Joe Ingham’s account of preparation for D-Day and his experiences as a Churchill AVRE crewman in 79th Division as Montgomery’s 21st Army Group advanced into Europe in 1944/45.
Three years after the evacuation from Dunkirk, the British decided to form special assault units protected by armour to overcome the considerable obstacles facing any possible invasion of Fortress Europe. In April 1943, a standard armoured division which was about to be disbanded, was reorganised to become the 79th Armoured Division, combining Royal Engineer and Royal Armoured Corps personnel and equipment to lead the D-Day assault on Normandy.
Led by the colourful character, Major General Percy Hobart, a range of heavily modified tanks was quickly developed and used to great effect on the invasion beaches and beyond. The first village in occupied Europe to be liberated on 6 June was captured by a troop of AVREs (Armoured Vehicle Royal Engineers) of 77 Assault Squadron. 79 Armoured Division supported the subsequent advance of 21st Army Group into Normandy and north east across Europe, with important roles in the capture of the flooded estuaries and lowlands around Holland, and the crossing of the Rhine.
After its re-birth as the 79th, Hobart had to find the right sort of men to fill the vacancies. The recently disbanded Gas Warfare units, which included RE personnel with a variety of engineering skills in addition to their gas warfare training, were a useful source as they came with a complete command structure rather than as individuals. As their sub-units were assimilated into the 79th, they simply changed their titles to reflect their new roles: so the 79th Chemical Warfare Company, for example, became the 79th Field Company on attachment to the division, and was later renamed the 79th Assault Squadron after it re-equipped with AVREs for D-Day.
One of the men who was transferred with the 79th Gas Warfare Company was Joe Ingham, a peacetime teacher from the Medway towns.
After training on early marks of Churchill gun- tanks in 1943, Joe’s company became the 79th Assault Squadron as mentioned above. They were eventually issued with Mk III AVREs, a version of the Churchill that carried an 11.5in (290mm) spigot mortar used for bunker-busting. In addition, a fascine was carried on the front of the hull, a bundle of tightly-bound brushwood that was used to fill tank-ditches. The AVREs were typically crammed with other RE explosive devices to assist with route-clearance and demolition work.
A Churchill Mk III AVRE is loaded with a fascine. The turret had to be pointed off to the side to allow the fascine and ramps to be fitted. Note that the two side hatches in the hull are open and one can see right through the tank.
As might be imagined, when hit by German rounds, an AVRE made an impressive explosion. However, the mortar had a very sort range of only 80 – 100m, so in order to hit its target (even if it were a large bunker) it had to get much closer than an ordinary tank would be capable of doing. To that end, it was fitted with extra armour over the frontal arc, and some stories tell of German 88 shells being unable to stop Churchill AVREs as they lumbered up a gun-emplacement and literally fired a mortar round at point-blank range through the gun-embrasures.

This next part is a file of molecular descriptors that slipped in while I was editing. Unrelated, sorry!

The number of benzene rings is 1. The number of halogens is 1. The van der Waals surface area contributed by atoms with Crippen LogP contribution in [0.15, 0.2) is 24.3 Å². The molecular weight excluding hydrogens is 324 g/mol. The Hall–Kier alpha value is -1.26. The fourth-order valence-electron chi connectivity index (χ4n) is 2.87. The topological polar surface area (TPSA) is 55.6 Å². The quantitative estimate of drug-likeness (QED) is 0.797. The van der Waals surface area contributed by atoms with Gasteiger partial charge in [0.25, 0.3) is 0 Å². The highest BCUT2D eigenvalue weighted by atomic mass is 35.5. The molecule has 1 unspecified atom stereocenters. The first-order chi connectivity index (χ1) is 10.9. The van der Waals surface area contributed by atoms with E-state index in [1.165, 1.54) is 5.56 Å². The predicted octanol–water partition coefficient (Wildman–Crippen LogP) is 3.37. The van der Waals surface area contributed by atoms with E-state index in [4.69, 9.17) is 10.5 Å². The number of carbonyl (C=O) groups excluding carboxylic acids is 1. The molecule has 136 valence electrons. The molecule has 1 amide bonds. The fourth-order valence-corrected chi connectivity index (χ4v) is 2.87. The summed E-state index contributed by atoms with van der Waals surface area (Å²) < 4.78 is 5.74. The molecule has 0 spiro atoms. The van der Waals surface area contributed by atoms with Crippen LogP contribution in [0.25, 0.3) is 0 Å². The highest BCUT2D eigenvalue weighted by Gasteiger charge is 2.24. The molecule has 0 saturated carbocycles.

The 29cm Petard spigot mortar on a Churchill AVRE of 79th Squadron, 5th Assault Regiment, Royal Engineers, under command of 3rd Infantry Division, 29 April 1944. A 40lb bomb can be seen on the right. (This might even be Joe Ingham’s AVRE.)
The following are a series of excerpts from an account of the wartime experiences of Joe Ingham compiled in 1994, starting at the point at which 79th Assault Squadron had been issued with new AVREs and were getting ready for some sort of assault on the French coastline in that year – though no-one knew where or when it might take place. Ed.
Joe was posted to Second Troop, 79th Assault Engineer Squadron, 5th Assault Regiment RE, 79th Armoured Division. However, almost all elements of 79th Div were then attached to support other formations and units during operational phases. For example, AVREs might be the first tanks off a landing ship that carried infantry or tanks in order to clear a route through the beach obstacles. For this reason, 79th Armd Div troops were often very much at the sharp end and in the thick of the action.
L/Cpl Joe Ingham’s account of his wartime experiences in 79th Armoured Division written in 1994
”So we now had the weapons to use and now we had to learn how to use them. It was very heavy work as all the devices had to be built and erected on the AVRE’s and they weighed many tons. Even my FASCINE weighed four tons and when an AVRE carried a Small Box Girder (SBG) bridge on the tank’s nose only half of the eleven pairs of boogies were used to run on.
Since all the hand-placed devices and explosives had to be carried inside the AVRE many of the internal fittings had to be removed. Internally the lower half of the turret was cut away so that the tank crew who were normally inside the turret – i.e. the commander, wireless-operator and gunner, had no turret-floor to stand on. They stood on the AVRE floor and had to walk round together when the turret turned. The internal walls of the AVRE were stacked with DUSTBINS, BEEHIVES and WADES. (Different types of demolition charges used to destroy emplacements and similar structures.)
Boxes of detonators and explosives were stacked against the walls and I had to find myself a corner where I could get out of the way until it became my job as Demolition Engineer to get out of the AVRE and do my stuff. Quite literally the AVRE was a mobile explosive steel box. Over a ton of explosive was carried by each AVRE and a direct hit from an enemy shell was lethal. We had one AVRE hit by a shell from a German 88mm gun, it simply exploded and the turret was found over 100 yards away”.
Preparation for D-Day